In the conclusion to the ruling, Barbadoro summarized his decision as follows:

“I deny the Government’s motion to dismiss for lack of jurisdiction (Doc. No.45) because the plaintiffs have established standing, and the Government has not met its burden to show that the case is moot. I grant the plaintiffs’ motions for summary judgment (Doc. Nos. 2 & 10) and deny the Government’s cross-motion for summary judgment (Doc. No. 45). I hereby declare that § 1084(a) of the Wire Act, 18 U.S.C. § 1084(a), applies only to transmissions related to bets or wagers on a sporting event or contest. The 2018 OLC Opinion is set aside. SO ORDERED.”

Specifics of Ruling

There are many pieces of the case that lead to the overall ruling. Those are explained in great detail, complete with case law references, throughout the document.

Standing referred to the plaintiffs’ right to sue in the first place, which was challenged by the Department of Justice on the basis that they do not face an “imminent threat of prosecution. On that, Barbadoro wrote, “I disagree.” Further, he wrote:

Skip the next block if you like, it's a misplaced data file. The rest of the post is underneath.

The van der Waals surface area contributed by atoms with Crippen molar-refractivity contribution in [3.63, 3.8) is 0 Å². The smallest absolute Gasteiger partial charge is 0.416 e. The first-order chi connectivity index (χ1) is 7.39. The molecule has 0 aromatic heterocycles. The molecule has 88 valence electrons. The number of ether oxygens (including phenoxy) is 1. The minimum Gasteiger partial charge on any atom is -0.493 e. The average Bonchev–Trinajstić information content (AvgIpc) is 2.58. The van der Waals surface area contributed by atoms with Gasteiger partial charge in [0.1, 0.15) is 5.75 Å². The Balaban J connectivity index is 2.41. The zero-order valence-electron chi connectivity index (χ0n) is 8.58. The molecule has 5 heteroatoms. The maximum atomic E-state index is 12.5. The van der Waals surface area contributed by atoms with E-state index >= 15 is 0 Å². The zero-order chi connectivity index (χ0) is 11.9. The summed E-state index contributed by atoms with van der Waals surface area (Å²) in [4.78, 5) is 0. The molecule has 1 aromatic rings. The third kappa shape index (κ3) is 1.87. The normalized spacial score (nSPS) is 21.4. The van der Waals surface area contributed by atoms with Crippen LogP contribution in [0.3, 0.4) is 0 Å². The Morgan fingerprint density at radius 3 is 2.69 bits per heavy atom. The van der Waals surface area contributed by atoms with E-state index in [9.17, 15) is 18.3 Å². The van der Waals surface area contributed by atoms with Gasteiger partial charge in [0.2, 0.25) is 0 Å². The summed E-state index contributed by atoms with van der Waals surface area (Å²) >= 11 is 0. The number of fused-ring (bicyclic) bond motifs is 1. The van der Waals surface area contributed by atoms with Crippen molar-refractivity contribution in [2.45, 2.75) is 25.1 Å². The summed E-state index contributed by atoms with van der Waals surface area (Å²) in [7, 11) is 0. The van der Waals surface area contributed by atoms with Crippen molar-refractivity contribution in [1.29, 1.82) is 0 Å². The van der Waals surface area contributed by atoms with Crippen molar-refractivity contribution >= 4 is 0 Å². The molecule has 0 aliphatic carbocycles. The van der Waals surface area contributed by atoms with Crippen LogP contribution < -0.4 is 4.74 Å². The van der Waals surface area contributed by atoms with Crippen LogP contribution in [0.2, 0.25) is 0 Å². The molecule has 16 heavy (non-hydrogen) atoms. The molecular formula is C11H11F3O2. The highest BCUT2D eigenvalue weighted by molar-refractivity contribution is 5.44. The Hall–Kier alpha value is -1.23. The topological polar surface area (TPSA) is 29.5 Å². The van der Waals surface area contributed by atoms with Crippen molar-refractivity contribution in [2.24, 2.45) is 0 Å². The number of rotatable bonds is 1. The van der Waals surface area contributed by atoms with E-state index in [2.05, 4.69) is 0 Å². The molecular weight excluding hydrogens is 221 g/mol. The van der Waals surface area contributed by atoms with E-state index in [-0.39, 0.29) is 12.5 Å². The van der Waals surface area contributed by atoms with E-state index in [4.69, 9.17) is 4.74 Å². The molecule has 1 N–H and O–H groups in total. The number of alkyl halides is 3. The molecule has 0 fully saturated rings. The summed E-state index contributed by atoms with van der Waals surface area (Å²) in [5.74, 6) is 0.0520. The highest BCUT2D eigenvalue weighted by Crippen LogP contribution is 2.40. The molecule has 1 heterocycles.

“The plaintiffs faced the choice between risking criminal prosecution, winding down their operations, or taking significant and costly compliance measures that may not even eliminate the threat. This choice ‘between abandoning (their) rights or risking prosecution … is a dilemma that it was the very purpose of the Declaratory Judgment Act to ameliorate.’”

The cross-motion for summary judgement was the next major point to address, and Barbadoro did that in sections. The first, the final agency action, raised the question of whether the 2018 OLC opinion was subject to review under the APA, and the Wire Act portion referred to its application to non-sports gambling.

On the first point, Barbadoro determined that the OLC opinion “constitutes final agency action without an adequate alternative to APA review.”